It should be made quite clear at this point that the film makers' sincerity and commitment are not being called into question. 5 1/2 Roofs was screened and sold on DVD to raise money for Spirit Grant's fight for his home and livelihood against the regenerators of Broadway Market, and for the absolutely socially vital Advisory Service for Squatters. These contributions are unconditionally welcome.


5 1/2 Roofs, documentary film by Sepp R. Brudermann

Image: Film poster for Sepp R. Brudermann's 5 1/2 Roofs


But all the good intentions in the world are no barrier to the disinformation that can issue from the coupling of technical expertise with a casual approach to subject matter. Perhaps Brudermann and colleagues would object that they weren't trying to make a statement about squatting in general, they only wanted to 'tell six stories about life in the city'. Yet the film's relentlessly intimate, personal approach to the featured squatters' leaves the declared theme of 'squatting' as the only unifying element, and this is precisely what makes it seem to set these lives up as paradigmatic of what Raindance festival publicity called 'a rarely seen layer of London life'. If any information distinguishing the housing situations in the six cases had been stated, the appearance of generalisation would have been avoided, and the particular stories would have been seen as just that. But no such details are given: 'squatting' remains a single, undifferentiated category unifying the episodes, defined only by being 'brought to life' through the personal experiences and psychodramas of the squatters who let the film crew into their living space.


The film-makers are anxious to show that not all squatters are criminal, drug addicted, disease carrying, Ecover resistant social stains. While anyone associated with squatting who is so cravenly eager to disown others' survival strategies should be driven with fire and sword up the teetering 'housing ladder' (it's next to the careers pyramid, around the corner from the grooming tree), it's true that this image of squatters has still not quite disappeared. But another stereotype is probably more persistent, especially among working-class renters and mortgagees: squatters as young opportunists with plenty of leisure and no rent to pay, playing around in damaged neighbourhoods, oblivious to the problems of the poor next door who pay in full. A cheap holiday in other people's misery, etc. In a few cases this characterisation may actually be true, although if so squatters like that amount to a mere shadow of the boho-gentrifying segment of the real estate market. More often though, economically embattled neighbours eventually notice that squatters are confronting privations similar to their own, whatever they think of the wisdom or the aesthetics of their approach. So it's unfortunate that refusal of the 'junkie-criminal-squatters' profile is as far as 5 1/2 Roofs gets in addressing issues around squatting in general. The film remains unconcerned with the second stereotype and its implications. Or rather it seems unconcerned except where, no doubt inadvertently, it cultivates the myth.


film still from 5 1/2 Roofsstill from 5 1/2 Roofs

Images: Stills from Sepp R. Brudermann's 5 1/2 Roofs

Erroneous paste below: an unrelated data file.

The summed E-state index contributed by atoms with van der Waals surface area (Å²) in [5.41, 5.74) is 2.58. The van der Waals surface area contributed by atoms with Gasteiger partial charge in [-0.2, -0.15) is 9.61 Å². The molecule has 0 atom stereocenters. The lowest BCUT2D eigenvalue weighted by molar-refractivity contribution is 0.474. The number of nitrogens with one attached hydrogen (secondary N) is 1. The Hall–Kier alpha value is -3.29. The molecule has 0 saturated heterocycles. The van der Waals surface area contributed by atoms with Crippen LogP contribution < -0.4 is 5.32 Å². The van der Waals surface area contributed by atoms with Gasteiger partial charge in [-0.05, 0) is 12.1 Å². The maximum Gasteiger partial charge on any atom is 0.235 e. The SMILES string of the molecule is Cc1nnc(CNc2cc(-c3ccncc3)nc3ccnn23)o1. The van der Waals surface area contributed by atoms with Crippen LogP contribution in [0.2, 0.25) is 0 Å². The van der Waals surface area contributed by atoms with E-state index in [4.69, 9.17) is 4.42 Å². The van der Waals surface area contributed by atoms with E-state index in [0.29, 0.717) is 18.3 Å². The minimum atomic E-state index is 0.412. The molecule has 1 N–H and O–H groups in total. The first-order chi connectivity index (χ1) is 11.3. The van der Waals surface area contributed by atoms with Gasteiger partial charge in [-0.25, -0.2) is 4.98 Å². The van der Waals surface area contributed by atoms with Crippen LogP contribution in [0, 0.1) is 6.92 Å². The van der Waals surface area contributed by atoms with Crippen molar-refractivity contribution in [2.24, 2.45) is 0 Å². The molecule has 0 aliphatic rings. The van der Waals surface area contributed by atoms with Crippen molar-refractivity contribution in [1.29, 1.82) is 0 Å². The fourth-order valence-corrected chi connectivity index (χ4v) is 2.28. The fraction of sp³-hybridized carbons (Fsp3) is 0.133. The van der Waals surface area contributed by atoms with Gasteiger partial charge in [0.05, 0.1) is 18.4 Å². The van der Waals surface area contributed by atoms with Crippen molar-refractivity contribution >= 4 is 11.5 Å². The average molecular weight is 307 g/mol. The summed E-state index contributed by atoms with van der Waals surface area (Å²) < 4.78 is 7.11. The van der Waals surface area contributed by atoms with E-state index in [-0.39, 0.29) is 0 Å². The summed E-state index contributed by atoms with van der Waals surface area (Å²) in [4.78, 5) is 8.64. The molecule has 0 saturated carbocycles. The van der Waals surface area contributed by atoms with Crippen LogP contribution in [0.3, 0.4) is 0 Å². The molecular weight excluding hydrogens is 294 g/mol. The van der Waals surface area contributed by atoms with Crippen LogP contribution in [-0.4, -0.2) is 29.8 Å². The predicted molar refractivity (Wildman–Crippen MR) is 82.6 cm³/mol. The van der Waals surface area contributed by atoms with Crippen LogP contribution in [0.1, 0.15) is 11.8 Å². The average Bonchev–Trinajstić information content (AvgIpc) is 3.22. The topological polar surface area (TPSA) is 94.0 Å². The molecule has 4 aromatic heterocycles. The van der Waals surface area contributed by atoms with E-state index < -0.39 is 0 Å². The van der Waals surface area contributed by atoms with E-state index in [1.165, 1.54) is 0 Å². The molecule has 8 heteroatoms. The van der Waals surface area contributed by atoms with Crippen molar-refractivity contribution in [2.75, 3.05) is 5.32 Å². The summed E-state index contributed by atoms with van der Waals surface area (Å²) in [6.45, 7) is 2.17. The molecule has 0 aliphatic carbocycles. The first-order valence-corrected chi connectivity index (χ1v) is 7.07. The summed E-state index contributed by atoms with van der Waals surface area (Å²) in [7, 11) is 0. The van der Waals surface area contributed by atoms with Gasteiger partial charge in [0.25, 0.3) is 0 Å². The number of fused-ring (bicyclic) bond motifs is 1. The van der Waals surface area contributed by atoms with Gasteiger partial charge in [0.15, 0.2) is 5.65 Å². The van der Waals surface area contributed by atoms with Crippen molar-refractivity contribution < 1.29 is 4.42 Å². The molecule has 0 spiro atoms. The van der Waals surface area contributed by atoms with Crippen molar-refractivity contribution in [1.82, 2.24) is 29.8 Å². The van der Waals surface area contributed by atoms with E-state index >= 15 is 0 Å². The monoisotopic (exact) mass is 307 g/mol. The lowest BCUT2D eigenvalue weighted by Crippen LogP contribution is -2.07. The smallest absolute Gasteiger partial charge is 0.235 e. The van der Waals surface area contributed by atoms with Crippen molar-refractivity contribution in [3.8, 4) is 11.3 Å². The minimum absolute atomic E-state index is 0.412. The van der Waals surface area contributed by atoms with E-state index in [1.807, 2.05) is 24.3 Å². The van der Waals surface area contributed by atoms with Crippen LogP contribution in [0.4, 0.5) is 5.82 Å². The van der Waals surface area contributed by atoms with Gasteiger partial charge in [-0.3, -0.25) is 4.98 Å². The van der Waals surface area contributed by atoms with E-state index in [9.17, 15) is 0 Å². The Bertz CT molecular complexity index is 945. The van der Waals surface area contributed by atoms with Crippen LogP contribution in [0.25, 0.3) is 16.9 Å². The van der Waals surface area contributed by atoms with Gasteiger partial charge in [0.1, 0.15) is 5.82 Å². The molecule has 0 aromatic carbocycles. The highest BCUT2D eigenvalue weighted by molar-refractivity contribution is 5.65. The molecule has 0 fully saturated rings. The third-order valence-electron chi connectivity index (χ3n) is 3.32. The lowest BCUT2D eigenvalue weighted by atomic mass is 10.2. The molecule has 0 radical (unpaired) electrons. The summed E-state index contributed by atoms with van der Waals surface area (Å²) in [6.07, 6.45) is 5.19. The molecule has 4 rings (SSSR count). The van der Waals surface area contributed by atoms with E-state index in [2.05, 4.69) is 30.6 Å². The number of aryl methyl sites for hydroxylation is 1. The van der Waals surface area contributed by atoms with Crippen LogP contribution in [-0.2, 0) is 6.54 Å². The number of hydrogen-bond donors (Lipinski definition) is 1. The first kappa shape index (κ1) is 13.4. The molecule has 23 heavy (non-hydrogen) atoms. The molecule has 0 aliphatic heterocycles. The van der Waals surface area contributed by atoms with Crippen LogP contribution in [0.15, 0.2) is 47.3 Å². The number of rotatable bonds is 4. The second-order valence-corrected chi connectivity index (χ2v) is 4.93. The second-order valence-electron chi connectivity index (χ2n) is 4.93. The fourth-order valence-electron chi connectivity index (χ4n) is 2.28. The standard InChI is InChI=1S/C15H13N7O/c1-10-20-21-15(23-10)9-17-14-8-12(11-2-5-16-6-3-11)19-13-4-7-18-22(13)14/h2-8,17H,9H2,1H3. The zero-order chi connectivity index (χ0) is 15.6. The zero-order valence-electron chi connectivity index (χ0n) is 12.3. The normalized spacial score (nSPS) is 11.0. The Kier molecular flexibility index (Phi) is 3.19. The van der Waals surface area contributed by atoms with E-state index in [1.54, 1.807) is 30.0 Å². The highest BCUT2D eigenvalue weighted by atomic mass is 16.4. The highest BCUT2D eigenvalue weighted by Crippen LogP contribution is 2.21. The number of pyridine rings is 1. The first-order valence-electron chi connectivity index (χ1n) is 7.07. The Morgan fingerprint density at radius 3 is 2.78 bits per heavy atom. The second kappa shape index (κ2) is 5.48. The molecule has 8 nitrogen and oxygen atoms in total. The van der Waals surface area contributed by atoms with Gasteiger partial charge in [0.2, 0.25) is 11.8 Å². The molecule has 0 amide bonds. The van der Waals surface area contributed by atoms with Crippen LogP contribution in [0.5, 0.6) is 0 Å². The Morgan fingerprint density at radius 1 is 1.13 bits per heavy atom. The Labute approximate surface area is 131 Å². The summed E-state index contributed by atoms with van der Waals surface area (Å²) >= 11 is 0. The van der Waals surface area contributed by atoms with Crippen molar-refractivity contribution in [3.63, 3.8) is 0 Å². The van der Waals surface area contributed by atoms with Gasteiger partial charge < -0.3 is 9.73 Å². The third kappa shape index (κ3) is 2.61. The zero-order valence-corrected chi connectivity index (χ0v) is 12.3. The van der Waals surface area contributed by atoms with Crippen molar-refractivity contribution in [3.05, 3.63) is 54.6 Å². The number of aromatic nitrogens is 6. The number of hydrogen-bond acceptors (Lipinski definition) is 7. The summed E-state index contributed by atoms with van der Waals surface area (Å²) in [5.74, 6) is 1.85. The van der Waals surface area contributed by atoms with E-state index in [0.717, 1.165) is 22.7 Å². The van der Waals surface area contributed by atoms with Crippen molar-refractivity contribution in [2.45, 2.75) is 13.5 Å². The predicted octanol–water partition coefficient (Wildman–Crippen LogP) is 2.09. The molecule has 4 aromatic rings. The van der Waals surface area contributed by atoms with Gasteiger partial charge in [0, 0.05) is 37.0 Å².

The first part is the most astonishing in this respect. An opening subtitle states that occupying empty buildings is not illegal in the UK and that more than 13,000 people do it in London. (This is the only piece of generally applicable concrete information about squatting provided in the course of the six-part feature.) Then the first bunch of squatters appear, cycling around mock-Tudor mansions at night. The episode is entitled 'Minsk-London', so presumably they're from Belarus. (Any insight into non-EU East European migration vis-a-vis London work and housing/squatting would have been interesting, but there isn't any.) What's actually being introduced is not just the characters in the 'story', but also the director's style of embedded video journalism: no contextualising commentary, just 'participant-observer' camera running day and night as the characters fool around or ruminate existentially, with heavy, dramatic editing and soft Electronica soundtrack added later. There's no indication of where or when the squat (or any of the others shown) existed, but the group are seen sleeping, eating, showering and doing repairs: 'proudly' projecting what one of them calls 'a good image of squatting', nothing like the 'junkies and thieves' imagined by 'most of the people'. But there's already reason to suspect that these young people's true home is the statistical margin for error. The same interviewee says he squats for 'the way of life', but 'there's always an exit ... I know I could always go and rent ... it's a two-way street'. I could ALWAYS rent??!! Bear in mind that in London that would mean always having immediate access to a lump sum of several hundred pounds in advance rent and bond, well over £500 for a 'studio' (i.e. zero bedroom) flat, a bit less, if you're lucky, for a room in a house overcrowded with strangers, a bit less again if you're prepared to share the room. It's hard to imagine a worse way to illustrate the basic point that squatting and renting aren't lifestyle commitments at ideological war with one another. Certainly all kinds of people are repeatedly flung back and forth by circumstances between arrangements like squatting, 'social' tenancy, sub-'decent' market renting, sublets, institutional waiting lists, friends' floors and rough sleeping, but perhaps the one thing uniting all squatters (or almost all, it would seem) and the rest of the 'unfree' housing class is the knowledge of not having an 'exit' always available. Continuing to squat, continuing to be able to afford not to squat, and finding ways to pass from one condition to the other are all difficult, precarious processes. Dealing with these problems is a common feature of life in squatting's socio-economic environs. Little could be more alien to this world than freely choosing your direction on a 'two way street'.